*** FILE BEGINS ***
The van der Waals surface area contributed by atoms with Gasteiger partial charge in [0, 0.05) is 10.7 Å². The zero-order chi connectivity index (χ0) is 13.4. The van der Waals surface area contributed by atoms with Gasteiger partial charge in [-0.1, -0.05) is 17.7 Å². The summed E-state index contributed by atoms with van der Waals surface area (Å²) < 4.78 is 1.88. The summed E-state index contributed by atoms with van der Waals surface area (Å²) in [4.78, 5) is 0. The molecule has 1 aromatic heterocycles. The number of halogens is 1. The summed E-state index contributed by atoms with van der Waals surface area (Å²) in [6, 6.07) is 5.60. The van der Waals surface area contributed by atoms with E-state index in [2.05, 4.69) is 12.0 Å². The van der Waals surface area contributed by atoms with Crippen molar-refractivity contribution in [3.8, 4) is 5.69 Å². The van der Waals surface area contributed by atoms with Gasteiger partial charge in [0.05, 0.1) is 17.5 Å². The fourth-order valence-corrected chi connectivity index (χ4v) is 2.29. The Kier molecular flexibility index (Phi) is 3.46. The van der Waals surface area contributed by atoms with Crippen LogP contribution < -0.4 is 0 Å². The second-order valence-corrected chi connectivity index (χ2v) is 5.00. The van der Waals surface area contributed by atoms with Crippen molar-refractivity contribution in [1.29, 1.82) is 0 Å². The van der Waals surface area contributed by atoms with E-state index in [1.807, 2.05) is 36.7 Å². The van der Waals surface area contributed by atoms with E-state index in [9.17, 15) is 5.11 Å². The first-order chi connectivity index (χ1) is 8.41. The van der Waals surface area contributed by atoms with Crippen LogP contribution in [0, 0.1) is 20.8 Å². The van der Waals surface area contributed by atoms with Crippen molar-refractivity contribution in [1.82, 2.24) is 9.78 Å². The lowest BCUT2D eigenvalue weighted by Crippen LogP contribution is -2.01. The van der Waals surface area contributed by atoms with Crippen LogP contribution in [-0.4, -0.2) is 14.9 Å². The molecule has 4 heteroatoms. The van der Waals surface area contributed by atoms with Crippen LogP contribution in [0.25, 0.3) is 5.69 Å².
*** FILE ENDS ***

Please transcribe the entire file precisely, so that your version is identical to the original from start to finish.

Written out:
The van der Waals surface area contributed by atoms with Gasteiger partial charge in [0, 0.05) is 10.7 Å². The zero-order chi connectivity index (χ0) is 13.4. The van der Waals surface area contributed by atoms with Gasteiger partial charge in [-0.1, -0.05) is 17.7 Å². The summed E-state index contributed by atoms with van der Waals surface area (Å²) < 4.78 is 1.88. The summed E-state index contributed by atoms with van der Waals surface area (Å²) in [4.78, 5) is 0. The molecule has 1 aromatic heterocycles. The number of halogens is 1. The summed E-state index contributed by atoms with van der Waals surface area (Å²) in [6, 6.07) is 5.60. The van der Waals surface area contributed by atoms with E-state index in [2.05, 4.69) is 12.0 Å². The van der Waals surface area contributed by atoms with Crippen molar-refractivity contribution in [3.8, 4) is 5.69 Å². The van der Waals surface area contributed by atoms with Gasteiger partial charge in [0.05, 0.1) is 17.5 Å². The fourth-order valence-corrected chi connectivity index (χ4v) is 2.29. The Kier molecular flexibility index (Phi) is 3.46. The van der Waals surface area contributed by atoms with Crippen LogP contribution < -0.4 is 0 Å². The second-order valence-corrected chi connectivity index (χ2v) is 5.00. The van der Waals surface area contributed by atoms with Crippen molar-refractivity contribution in [1.29, 1.82) is 0 Å². The van der Waals surface area contributed by atoms with E-state index in [1.807, 2.05) is 36.7 Å². The van der Waals surface area contributed by atoms with E-state index in [9.17, 15) is 5.11 Å². The first-order chi connectivity index (χ1) is 8.41. The van der Waals surface area contributed by atoms with Crippen LogP contribution in [0, 0.1) is 20.8 Å². The van der Waals surface area contributed by atoms with Crippen molar-refractivity contribution in [1.82, 2.24) is 9.78 Å². The lowest BCUT2D eigenvalue weighted by Crippen LogP contribution is -2.01. The van der Waals surface area contributed by atoms with Crippen LogP contribution in [-0.4, -0.2) is 14.9 Å². The molecule has 4 heteroatoms. The van der Waals surface area contributed by atoms with Crippen LogP contribution in [0.25, 0.3) is 5.69 Å².